Image © Martell Brighten

FKCL’s First Year

May 6, 2022

Our fourth quarterly magazine celebrates our first year since launching in June last year.

And what a year it has been. The aim we set for our website was to inform and provide access to a huge range of resources to all those who wish to help young people, and to young people looking for inspiration and change in their lives. From all that people tell us, we are making that difference. We have grown so successfully because we have forged strong partnerships of the willing, promoting the work that others do, and provided an ever-growing resource of information for all young people in London, and those who stand up for them. It has been a brilliant year for FKCL, supported as ever by our amazing and committed design team Craig Kelly, Alex, Eren, and Lauren at Iconic Media Solutions. Sadly, the need for a website such as ours has not lessened. After a record year for fatal attacks in London last year, the last few weeks have once more seen an up-tick in knife attacks across London. This magazine addresses some of the issues that this presents for all of us, as well as some new solutions.

• Our Resource section is proving a valuable tool of research, packed with up-to-date reports, statistics, and information for those interested in seeing how change could work, and how to find new and developing programmes. We host those too emanating from local and central government, so that all who are interested can measure ambition against what happens. If you are looking for a relevant report this is your first port of call. To see how useful this can be look here.

• Our informative video platform here offers a range of extraordinary visons of change in action and illustrates the passion of those who fight for that change.

Our regular magazines host the widest range of practical and academic articles from those in the best position to know at first-hand how to solve the problems that young people face in Greater London and elsewhere. See our back numbers here.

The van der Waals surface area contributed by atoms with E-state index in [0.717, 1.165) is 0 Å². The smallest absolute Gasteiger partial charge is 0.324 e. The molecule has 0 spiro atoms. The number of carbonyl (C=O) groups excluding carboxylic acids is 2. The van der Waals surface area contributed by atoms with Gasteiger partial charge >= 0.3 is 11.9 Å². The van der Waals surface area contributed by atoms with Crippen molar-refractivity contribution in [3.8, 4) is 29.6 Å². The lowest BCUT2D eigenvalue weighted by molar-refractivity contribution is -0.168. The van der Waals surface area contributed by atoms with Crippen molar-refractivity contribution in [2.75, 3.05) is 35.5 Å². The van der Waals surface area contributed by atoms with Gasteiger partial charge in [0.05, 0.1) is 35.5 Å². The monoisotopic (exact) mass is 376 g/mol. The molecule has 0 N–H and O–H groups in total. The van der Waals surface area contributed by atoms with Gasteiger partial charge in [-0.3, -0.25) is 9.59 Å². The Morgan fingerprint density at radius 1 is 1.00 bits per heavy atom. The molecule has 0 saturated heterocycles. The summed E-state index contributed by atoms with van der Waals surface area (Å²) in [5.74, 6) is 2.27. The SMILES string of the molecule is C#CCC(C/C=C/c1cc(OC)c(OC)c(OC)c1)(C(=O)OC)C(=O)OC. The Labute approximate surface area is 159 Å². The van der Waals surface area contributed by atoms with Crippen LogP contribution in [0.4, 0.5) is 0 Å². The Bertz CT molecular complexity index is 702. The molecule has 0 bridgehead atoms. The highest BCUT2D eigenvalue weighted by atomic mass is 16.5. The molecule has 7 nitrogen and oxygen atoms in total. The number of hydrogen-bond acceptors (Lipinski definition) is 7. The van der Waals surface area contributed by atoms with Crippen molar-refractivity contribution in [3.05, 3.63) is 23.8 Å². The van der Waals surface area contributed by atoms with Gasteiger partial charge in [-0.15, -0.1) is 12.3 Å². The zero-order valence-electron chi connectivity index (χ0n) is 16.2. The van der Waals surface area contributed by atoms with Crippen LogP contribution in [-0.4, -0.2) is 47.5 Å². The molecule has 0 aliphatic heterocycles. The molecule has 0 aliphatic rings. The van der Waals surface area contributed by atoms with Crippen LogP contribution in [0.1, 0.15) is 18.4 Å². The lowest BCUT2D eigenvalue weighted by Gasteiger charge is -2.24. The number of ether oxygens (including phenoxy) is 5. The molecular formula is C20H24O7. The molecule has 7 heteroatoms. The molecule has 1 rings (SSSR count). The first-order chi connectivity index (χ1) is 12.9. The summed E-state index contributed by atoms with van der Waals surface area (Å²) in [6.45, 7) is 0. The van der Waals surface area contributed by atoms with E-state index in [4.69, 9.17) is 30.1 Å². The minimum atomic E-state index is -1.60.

Our directory here shows how our reach is now expanding into areas which lie beyond the immediate problems of young people, and the means to change their lives through inspiration, sports, arts, mentoring, training, and employment. We now also host groups that help to deal with the issues that lie at the root of the problems that these young people experience – at home, at school and elsewhere – bullying, domestic violence, and seek to address the devastation caused to families by substance and alcohol abuse, and to resist the temptations that our most vulnerable are faced with. Never more relevant than today, we host those groups who can help those who simply do not have enough money for basic day to day living.

• Our News section here offers all those we include in our directory, as well as public bodies and other partners, the opportunity to post news and events at short notice to advertise something of interest to our ever widening readership. The Met Police Chief Superintendent Jeff Boothe, Head of the Met’s Outreach programme shows us how that can work, and made the video for us that you will find on our website. We still hope that MOPAC and the VRU with whom we partner, will do the same.

• Our social Media outlets on Twitter, Facebook and LinkedIn are constantly topical, and full of links to new information and resources.